Lastly,the activity  inherently took agency and authority away from my students. Instead of letting them continue to pursue their great ideas, questions, and puzzles, I strangled them in an activity that I thought was more worthwhile than their own curiosities. And I was wrong to do so, and wrong about the activity. If I really thought there ideas and puzzles were so great (which I do), why didn’t I let them run with them until they really needed me to step in.

So what next?

I don’t believe I did any permanent harm, but there is certainly some repair that’s going to be needed. Fortunately, I have a 5 days to think this over.

What am I going to do now? Nachos and beer.

5 thoughts on “Reflections on a Bad Day of Teaching

Add yours

  1. Hi Brian, thanks for the sobering and thoughtful post-mortem. I live in fear of the damage I could do to the sense of agency that I hope we are cultivating, through carelessness or my own ignorance. So I’m grateful for your warnings about these booby-traps, and glad to hear that the group dynamic in your class seems to be resilient enough to accept an instructor’s human-ness. I’d say that’s kudos to you (and your students of course). I’m raising a glass from over here.

  2. So the question for me is how to have a certain goal for my students – some kind of scientific rigor, sticking with a theory, etc. – and still have the agency from within the class, so that they adopt these goals themselves? (This is the central problem/question of assessment, I think.) I think I’m getting better at this, but it’s so hard to do. In particular, because any kind of “bar”/expectation/rubric/standard that comes externally starts to feel like what you were just writing about the 5-E’s – it can all too easily turn into “what-the-teacher-wants.”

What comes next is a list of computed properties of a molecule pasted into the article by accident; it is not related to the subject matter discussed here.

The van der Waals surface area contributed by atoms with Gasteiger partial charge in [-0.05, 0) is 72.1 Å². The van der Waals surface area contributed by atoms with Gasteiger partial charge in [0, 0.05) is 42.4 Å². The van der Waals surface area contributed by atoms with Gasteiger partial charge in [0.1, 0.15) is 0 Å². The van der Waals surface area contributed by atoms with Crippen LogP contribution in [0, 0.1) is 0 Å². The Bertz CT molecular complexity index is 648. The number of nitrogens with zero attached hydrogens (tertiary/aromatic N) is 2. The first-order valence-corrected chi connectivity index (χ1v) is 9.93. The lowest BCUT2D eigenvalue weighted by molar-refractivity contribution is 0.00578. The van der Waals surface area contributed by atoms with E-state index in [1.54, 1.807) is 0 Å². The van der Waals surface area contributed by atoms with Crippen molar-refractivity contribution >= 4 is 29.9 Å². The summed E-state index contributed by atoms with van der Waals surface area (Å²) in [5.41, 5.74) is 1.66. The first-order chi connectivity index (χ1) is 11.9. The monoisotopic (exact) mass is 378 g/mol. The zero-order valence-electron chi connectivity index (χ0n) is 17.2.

In my class today we handed back exams – which weren’t as thorough or well-diagrammed as we hoped – and a student notes “I didn’t know you wanted so much detail.” And suddenly the feedback I gave seemed all about what *I* wanted and not what kind of answer was … I don’t know … thorough? complete? Maybe it’s the nature of tests that they MUST be all about what the teacher wants and it’s time to ditch them?

    1. Agency and accountability are two tough cookies to balance. Sometimes, just sometimes, it seems so easy.

      If you look around the physics blogs of the people around here, you’ll find a big culture of teachers not using tests, and still having high accountability standards. Here are just a few

      I’d love to sit down over an extended period and rethink about assessment in our inquiry courses. It’s the one place in the course that I’m least happy with.

  3. I really appreciate your point about deceiving your students, by accident or by design. It is making me think a lot about why some questions/activities/etc fail in the classroom and some don’t. If we are asking our students to authentically engage in something, we need to make sure authentic engagement is at the fore for both the teacher and the students. When we play games that feel like “Guess what the teacher wants you to do/say..”, whether intentionally or inadvertently, we are playing games of deception.
    Much to think about.